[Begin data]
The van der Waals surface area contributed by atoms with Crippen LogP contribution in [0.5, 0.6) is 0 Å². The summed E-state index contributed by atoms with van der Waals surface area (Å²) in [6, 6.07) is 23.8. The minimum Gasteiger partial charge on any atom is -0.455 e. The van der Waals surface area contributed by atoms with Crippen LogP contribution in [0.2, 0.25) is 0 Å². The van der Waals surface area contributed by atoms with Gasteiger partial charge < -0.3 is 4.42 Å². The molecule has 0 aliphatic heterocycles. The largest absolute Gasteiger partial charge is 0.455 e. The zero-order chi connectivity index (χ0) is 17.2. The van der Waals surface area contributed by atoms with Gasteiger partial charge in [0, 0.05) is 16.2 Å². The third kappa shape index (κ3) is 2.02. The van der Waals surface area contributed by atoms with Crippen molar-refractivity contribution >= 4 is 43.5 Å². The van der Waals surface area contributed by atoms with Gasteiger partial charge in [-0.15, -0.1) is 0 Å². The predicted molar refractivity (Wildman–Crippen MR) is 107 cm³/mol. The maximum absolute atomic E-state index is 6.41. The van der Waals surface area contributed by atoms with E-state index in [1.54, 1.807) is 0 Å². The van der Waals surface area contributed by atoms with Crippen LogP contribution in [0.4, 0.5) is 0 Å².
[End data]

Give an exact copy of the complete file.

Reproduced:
The van der Waals surface area contributed by atoms with Crippen LogP contribution in [0.5, 0.6) is 0 Å². The summed E-state index contributed by atoms with van der Waals surface area (Å²) in [6, 6.07) is 23.8. The minimum Gasteiger partial charge on any atom is -0.455 e. The van der Waals surface area contributed by atoms with Crippen LogP contribution in [0.2, 0.25) is 0 Å². The van der Waals surface area contributed by atoms with Gasteiger partial charge < -0.3 is 4.42 Å². The molecule has 0 aliphatic heterocycles. The largest absolute Gasteiger partial charge is 0.455 e. The zero-order chi connectivity index (χ0) is 17.2. The van der Waals surface area contributed by atoms with Gasteiger partial charge in [0, 0.05) is 16.2 Å². The third kappa shape index (κ3) is 2.02. The van der Waals surface area contributed by atoms with Crippen molar-refractivity contribution >= 4 is 43.5 Å². The van der Waals surface area contributed by atoms with Gasteiger partial charge in [-0.15, -0.1) is 0 Å². The predicted molar refractivity (Wildman–Crippen MR) is 107 cm³/mol. The maximum absolute atomic E-state index is 6.41. The van der Waals surface area contributed by atoms with E-state index in [1.54, 1.807) is 0 Å². The van der Waals surface area contributed by atoms with Crippen LogP contribution in [0.4, 0.5) is 0 Å².